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Week Ahead: BOE and RBA to Standpat, Political Anxiety Runs High, Giving the Dollar a Lift

Summary:
Under other circumstances, the softer than expected US inflation readings and the subsequent sharp drop in US interest rates would have weighed on the US dollar. Instead, the greenback managed to do well, especially against the euro, sterling, and Japanese yen. The 0.6% rise in the Dollar Index was the biggest gain in two months. The Fed's hawkish hold, with the median dot shifting to one cut this year from three in March (and last December) means that some other central banks may cuts rates one or two more times before the Fed cuts. In addition, political anxiety stemming from the snap French election for which President Macron's party and allies could come in third place in the first round has seen not only the French premium widen over Germany but others in

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Week Ahead:  BOE and RBA to Standpat, Political Anxiety Runs High,  Giving the Dollar a Lift

Under other circumstances, the softer than expected US inflation readings and the subsequent sharp drop in US interest rates would have weighed on the US dollar. Instead, the greenback managed to do well, especially against the euro, sterling, and Japanese yen. The 0.6% rise in the Dollar Index was the biggest gain in two months. The Fed's hawkish hold, with the median dot shifting to one cut this year from three in March (and last December) means that some other central banks may cuts rates one or two more times before the Fed cuts. In addition, political anxiety stemming from the snap French election for which President Macron's party and allies could come in third place in the first round has seen not only the French premium widen over Germany but others in the European periphery saw the markets demand a greater premium. In the UK, some polls warn that the Conservatives could also be relegated to third place in the July 4 election. A political compromise in South Africa, which saw the ANC retain the presidency and the speaker of the National Assembly helped lift the rand, which was the only emerging market currency that rose against the dollar last week. The Mexican peso remains volatile as president-elect Sheinbaum endorse judicial reform.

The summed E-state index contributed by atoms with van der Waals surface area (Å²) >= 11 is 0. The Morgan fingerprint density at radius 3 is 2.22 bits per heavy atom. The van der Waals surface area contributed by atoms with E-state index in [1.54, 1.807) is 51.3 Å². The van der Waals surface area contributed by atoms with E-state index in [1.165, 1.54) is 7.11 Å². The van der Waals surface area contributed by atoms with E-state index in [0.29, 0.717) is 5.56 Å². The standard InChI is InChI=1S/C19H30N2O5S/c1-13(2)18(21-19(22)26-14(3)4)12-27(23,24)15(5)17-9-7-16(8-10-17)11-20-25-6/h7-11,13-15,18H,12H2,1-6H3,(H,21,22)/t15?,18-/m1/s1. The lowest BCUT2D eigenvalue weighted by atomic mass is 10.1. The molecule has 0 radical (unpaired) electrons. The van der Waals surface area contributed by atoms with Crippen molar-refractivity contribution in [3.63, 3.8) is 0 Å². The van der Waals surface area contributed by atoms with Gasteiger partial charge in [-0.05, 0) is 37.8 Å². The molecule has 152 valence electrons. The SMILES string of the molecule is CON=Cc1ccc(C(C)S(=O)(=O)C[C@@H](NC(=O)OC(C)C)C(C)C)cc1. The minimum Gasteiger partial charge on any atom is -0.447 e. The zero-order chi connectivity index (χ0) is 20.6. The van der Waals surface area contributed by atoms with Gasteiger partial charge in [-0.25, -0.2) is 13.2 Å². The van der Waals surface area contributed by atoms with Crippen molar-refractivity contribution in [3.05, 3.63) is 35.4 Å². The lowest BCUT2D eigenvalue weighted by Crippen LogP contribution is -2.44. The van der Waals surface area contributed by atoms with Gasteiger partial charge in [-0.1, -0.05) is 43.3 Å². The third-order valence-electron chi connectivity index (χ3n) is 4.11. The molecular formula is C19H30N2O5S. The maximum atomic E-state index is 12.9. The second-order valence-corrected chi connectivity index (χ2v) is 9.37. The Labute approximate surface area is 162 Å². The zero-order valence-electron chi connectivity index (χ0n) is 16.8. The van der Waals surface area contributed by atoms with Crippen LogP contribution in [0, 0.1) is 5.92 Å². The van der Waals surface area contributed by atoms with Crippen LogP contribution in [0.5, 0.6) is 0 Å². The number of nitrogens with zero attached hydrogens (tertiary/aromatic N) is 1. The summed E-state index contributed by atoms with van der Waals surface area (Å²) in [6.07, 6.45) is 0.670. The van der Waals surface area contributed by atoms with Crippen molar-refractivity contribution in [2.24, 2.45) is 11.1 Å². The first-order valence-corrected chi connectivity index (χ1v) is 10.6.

The political issues will linger in the week ahead, while the economic highlights include the Reserve Bank of Australia and Bank of England meetings. Neither central bank has prepared the market for a rate cut. A hawkish hold is more likely from the RBA, where the central bank indicated there was a discussion about rate hikes at recent meetings. The swap market has discounted about a 50% chance of a cut this year. The Bank of England is closer to delivering its first cut. There is a nearly a 50% chance of a cut in August and around an 85% chance by the end of September. Indeed, the market is pricing in almost an 80% chance that two cuts will be delivered in H2. Brazil's central bank will also stand pat at it June 19 meeting. It has cut the Selic target rate by 325 bp starting last August. Inflation improvement may be stalling, and the currency has fallen to 18-month lows. It is not just that interest rate policy is on hold, but that swaps market is pricing in that the next move will be a hike. US economic data highlights include May retail sales and industrial production. They likely increased sequentially after a soft April. The flash June PMIs will be released at the end of the week.

United States: Our hypothesis has been that while the US economy is gradually slowing, much of the high-frequency data in April seemed to exaggerate it. Most of the May surveys and the jobs data showed improvement sequentially. This will likely continue this week with May retail sales and industrial production. They were both flat in April, but the US economy has not stagnated. The median forecasts in Bloomberg's survey calls for a 0.2% increase in retail sales and a 0.4% rise in industrial output. At 15.9 mln (SAAR), we already know that auto sales were stronger than expected, and the best since April 2023. perhaps helped by lower prices. May housing data will likely be mixed but in the opposite direction. Housing starts, which rose 5.7% May, are expected to have slowed a little, while existing home sales fell by nearly 2% in April, are expected to have risen slightly. At last week's FOMC meeting, four officials thought no rate cuts this year would be appropriate. Seven thought one cut may be necessary, and eight said two rate cuts may still be delivered. It appears that the softer CPI and PPI played a bigger role in the market's reaction function than the Fed's forward guidance. The market is pricing a smidgeon more than two cuts this year. After the  employment data on June 7, the market had one cut and about a 40% chance of a second cut.